The thing is, Sickle Cell is a serious condition, so when you have an unusual pain or feel strange, don’t be afraid to ask whether it’s the cause.

It’s exam week two and it’s as exciting as it sounds. I have two exams this week so once again it’s going to be a short post. I am (again) unprepared with a topic, so I’ll just ramble and see what comes out. It’s not that I don’t have some things ready, but I want to spend time and do them justice which I know I can’t do right now.

Since this is something that has been bothering me for the last few months I might as well jot it down. It’s not the most interesting of topics unfortunately but it is real and part of my daily life and that is precisely what this blog is all about. I have been getting nosebleeds, approximately once a week, for the last two months. They happen morning or night, sometimes I just wake up and it’s happening. I’m convinced it’s linked with my Sickle, but when you have a blood disorder and blood is dripping from your nose it’s pretty easy to jump to conclusions.

Since Sickle is all about the blood vessels contracting and stopping blood flow, I find it difficult to think of a medical correlation, but I also have no clue as to what else it could be. I spoke to the specialist nurse earlier today and she suggested stress as the cause. Considering this is my most relaxed exam season since I started uni and it’s never happened before I’m a little dubious. I’ll be interested to know whether it carries on post-exams, so I’ll try and remember to keep this updated.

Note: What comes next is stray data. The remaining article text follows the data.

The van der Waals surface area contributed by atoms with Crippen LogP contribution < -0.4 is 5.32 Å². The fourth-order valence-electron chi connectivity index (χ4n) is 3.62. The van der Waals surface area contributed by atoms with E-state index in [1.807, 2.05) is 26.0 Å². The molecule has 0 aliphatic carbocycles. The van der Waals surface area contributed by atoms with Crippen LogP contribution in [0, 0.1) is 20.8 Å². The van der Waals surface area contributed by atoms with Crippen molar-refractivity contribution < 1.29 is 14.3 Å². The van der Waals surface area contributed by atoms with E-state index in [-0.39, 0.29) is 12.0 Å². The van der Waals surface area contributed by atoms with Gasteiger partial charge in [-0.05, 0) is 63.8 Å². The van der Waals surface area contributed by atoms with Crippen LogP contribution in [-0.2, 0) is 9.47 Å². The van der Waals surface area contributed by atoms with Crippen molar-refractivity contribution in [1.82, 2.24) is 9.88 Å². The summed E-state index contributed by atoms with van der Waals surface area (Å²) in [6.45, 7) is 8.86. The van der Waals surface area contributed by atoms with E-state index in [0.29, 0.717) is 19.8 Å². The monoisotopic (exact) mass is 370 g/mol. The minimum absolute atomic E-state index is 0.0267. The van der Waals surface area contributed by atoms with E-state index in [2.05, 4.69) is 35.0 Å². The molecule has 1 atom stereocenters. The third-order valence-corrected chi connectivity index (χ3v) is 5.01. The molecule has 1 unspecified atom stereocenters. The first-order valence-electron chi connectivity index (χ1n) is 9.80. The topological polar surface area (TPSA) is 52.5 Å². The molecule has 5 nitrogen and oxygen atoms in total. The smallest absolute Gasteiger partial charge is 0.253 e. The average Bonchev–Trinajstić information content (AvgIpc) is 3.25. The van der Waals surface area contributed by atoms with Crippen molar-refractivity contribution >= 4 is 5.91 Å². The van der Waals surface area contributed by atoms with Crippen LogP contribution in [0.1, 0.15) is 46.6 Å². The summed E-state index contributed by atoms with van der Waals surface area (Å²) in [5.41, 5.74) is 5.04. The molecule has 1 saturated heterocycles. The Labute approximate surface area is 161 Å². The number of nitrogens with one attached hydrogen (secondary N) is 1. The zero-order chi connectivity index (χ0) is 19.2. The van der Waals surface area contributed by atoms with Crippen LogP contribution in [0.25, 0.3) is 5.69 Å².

This does bring me onto Sickle Cell and other medical problems. I know what Sickle pain feels like, I don’t know if anyone else is like this but I can get pain and quickly rule out Sickle because it just feels different. The problem is, after you’ve ruled it out, what else could it be? As someone with a long term health condition, it is difficult to know whether any extra symptoms are indications of the condition or something else entirely. I had periods of blackout vision for 2/3 years, it’s still not fully fixed but this was linked to my condition and I never would have guessed it. I’ll definitely do a post on that because I think it’s important information to anyone else with the condition – when it first happened it was definitely one of the scariest experiences of my life.

I’ve lost the point a little, but what I was trying to get across was the struggle of self-diagnosing yourself when you have a medical condition. It is especially tough when the specialists in their field (optometrists, doctors) don’t know anything enough about your condition to provide the correct diagnosis. I’ve had several experiences of this in my life, and normally it’s my mom – who was a paediatric nurse – who speaks up and gives a better suggestion. The thing is, Sickle Cell is a serious condition, so when you have an unusual pain or feel strange, don’t be afraid to ask whether it’s the cause. The worst doctor’s can do is refer you onto someone else, and don’t stop until you’re satisfied with the solution. I would have never known there’s an optometrist that specialises in Sickle Cell.

What I’m trying to remember is that blood is everywhere in your body. I know that may sound stupid, but strokes, pulmonary embolisms, thromboses, it’s all blood related. It’s not an organ but it’s powerful, and having a condition that means your blood isn’t normal means that that condition is powerful too.

I’m not sure why all my blog posts end on a depressing note. I know it’s called sufferer and all but it’s not what I intended. Hopefully next week will be cheerier.

Gravity time. What do you call the soft tissue between a shark’s teeth? A slow swimmer.

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